Brain Power

BrainProblems with memory are common for people with depression (and the rest of us, as we age, as well). Although the most important thing to do to improve brain function is to address mood extremes, there are often residual problems, and sometimes there are negative brain effects from the medications that help stabilize mood.

A wonderful older man who came to see us three years ago for help with a severe depression, has long been enthusiastic about the value of computer programs designed to help improve brain function.

A recent study, reported in Psych News, supports his enthusiasm.

Karen Miller, Ph.D an associate clinical professor of neuroscience and human behavior at UCLA , and her associates conducted a study to determine whether or not computerized brain exercises have an effect on  the cognitive abilities of older adults.

The study included 69 cognitively normal older individuals. Their memory and language skills were tested, and they were then randomized to engage in an eight-week computer memory-training program or to be wait-listed for it.
Their memory and language skills were also tested two months and six months after the start of the study. Use of the program led to improved delayed memory scores after two months and six months. Also, anyone who used the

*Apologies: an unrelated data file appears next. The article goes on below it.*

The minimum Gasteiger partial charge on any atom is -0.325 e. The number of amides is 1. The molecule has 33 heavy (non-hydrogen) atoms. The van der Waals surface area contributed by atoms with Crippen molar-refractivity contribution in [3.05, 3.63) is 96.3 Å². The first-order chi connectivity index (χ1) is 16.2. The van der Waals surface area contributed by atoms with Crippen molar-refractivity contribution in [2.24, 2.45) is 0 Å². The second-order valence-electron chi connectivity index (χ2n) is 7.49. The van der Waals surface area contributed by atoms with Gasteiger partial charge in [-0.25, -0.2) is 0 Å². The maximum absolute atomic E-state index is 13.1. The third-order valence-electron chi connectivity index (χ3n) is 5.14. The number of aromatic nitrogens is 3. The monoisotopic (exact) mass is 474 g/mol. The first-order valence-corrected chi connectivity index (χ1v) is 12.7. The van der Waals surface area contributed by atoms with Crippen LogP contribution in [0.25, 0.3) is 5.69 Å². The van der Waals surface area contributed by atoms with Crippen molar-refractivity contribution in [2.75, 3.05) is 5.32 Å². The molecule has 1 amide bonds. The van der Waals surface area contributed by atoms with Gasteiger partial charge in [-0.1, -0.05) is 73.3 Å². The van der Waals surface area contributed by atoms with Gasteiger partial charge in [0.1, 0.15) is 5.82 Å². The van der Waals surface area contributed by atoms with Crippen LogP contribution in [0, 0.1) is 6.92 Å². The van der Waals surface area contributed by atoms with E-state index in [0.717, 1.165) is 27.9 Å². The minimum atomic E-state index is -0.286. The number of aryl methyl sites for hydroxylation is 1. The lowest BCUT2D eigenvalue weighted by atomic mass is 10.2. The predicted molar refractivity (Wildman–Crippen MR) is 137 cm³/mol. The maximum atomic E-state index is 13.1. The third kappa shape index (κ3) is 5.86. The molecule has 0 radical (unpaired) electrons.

program for more than 40 sessions improved in terms of not just delayed memory, but immediate memory and language abilities.

“These results suggest that this form of computerized cognitive training may have its greatest benefit when used consistently for at least two months (or the equivalent of 40 sessions) or more,” the researchers concluded.
The findings also dovetail with the passionate conviction of Dilip Jeste, M.D., former APA president and chair in aging at the University of California, San Diego, that seniors can continue to function at a high level. “Studies across species have shown that brain growth and development are not restricted to childhood, but continue into old age,” he said.

“Blood vessels, synapses, even neurons can grow in certain parts of thebrain–provided there is optimal psychosocial and physical stimulation.”

For more information about these ground-breaking findings, click this link.